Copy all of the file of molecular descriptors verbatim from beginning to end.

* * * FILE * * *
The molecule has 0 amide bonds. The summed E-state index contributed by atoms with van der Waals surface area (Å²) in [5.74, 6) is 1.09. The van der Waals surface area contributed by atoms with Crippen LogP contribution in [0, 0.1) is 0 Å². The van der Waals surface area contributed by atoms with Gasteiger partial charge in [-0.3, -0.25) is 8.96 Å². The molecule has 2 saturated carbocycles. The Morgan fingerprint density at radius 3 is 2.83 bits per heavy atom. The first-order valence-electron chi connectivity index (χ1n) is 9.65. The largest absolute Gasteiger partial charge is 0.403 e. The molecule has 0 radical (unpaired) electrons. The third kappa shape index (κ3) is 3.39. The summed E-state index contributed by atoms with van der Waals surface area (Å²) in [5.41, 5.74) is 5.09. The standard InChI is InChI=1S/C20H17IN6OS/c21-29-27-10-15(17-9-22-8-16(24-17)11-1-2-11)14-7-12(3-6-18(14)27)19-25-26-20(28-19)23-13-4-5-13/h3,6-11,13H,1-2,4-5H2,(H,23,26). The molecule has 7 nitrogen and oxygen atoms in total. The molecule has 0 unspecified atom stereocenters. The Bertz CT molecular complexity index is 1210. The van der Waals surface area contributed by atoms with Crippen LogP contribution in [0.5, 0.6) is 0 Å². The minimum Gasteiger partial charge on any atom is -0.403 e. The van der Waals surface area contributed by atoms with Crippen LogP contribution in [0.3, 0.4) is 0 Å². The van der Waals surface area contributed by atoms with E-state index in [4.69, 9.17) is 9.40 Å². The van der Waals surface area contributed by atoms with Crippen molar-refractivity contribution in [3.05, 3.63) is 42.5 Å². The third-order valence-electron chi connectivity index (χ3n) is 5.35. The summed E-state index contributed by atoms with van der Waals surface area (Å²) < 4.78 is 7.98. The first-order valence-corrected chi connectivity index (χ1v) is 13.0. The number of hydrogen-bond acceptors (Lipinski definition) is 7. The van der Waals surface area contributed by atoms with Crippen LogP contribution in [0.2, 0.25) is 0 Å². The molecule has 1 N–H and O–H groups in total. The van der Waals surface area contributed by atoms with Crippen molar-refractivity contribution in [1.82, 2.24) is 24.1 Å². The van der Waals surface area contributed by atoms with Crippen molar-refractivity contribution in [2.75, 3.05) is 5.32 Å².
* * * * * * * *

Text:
The molecule has 0 amide bonds. The summed E-state index contributed by atoms with van der Waals surface area (Å²) in [5.74, 6) is 1.09. The van der Waals surface area contributed by atoms with Crippen LogP contribution in [0, 0.1) is 0 Å². The van der Waals surface area contributed by atoms with Gasteiger partial charge in [-0.3, -0.25) is 8.96 Å². The molecule has 2 saturated carbocycles. The Morgan fingerprint density at radius 3 is 2.83 bits per heavy atom. The first-order valence-electron chi connectivity index (χ1n) is 9.65. The largest absolute Gasteiger partial charge is 0.403 e. The molecule has 0 radical (unpaired) electrons. The third kappa shape index (κ3) is 3.39. The summed E-state index contributed by atoms with van der Waals surface area (Å²) in [5.41, 5.74) is 5.09. The standard InChI is InChI=1S/C20H17IN6OS/c21-29-27-10-15(17-9-22-8-16(24-17)11-1-2-11)14-7-12(3-6-18(14)27)19-25-26-20(28-19)23-13-4-5-13/h3,6-11,13H,1-2,4-5H2,(H,23,26). The molecule has 7 nitrogen and oxygen atoms in total. The molecule has 0 unspecified atom stereocenters. The Bertz CT molecular complexity index is 1210. The van der Waals surface area contributed by atoms with Crippen LogP contribution in [0.5, 0.6) is 0 Å². The minimum Gasteiger partial charge on any atom is -0.403 e. The van der Waals surface area contributed by atoms with Crippen LogP contribution in [0.3, 0.4) is 0 Å². The van der Waals surface area contributed by atoms with E-state index in [4.69, 9.17) is 9.40 Å². The van der Waals surface area contributed by atoms with Crippen molar-refractivity contribution in [3.05, 3.63) is 42.5 Å². The third-order valence-electron chi connectivity index (χ3n) is 5.35. The summed E-state index contributed by atoms with van der Waals surface area (Å²) < 4.78 is 7.98. The first-order valence-corrected chi connectivity index (χ1v) is 13.0. The number of hydrogen-bond acceptors (Lipinski definition) is 7. The van der Waals surface area contributed by atoms with Crippen LogP contribution in [0.2, 0.25) is 0 Å². The molecule has 1 N–H and O–H groups in total. The van der Waals surface area contributed by atoms with Crippen molar-refractivity contribution in [1.82, 2.24) is 24.1 Å². The van der Waals surface area contributed by atoms with Crippen molar-refractivity contribution in [2.75, 3.05) is 5.32 Å².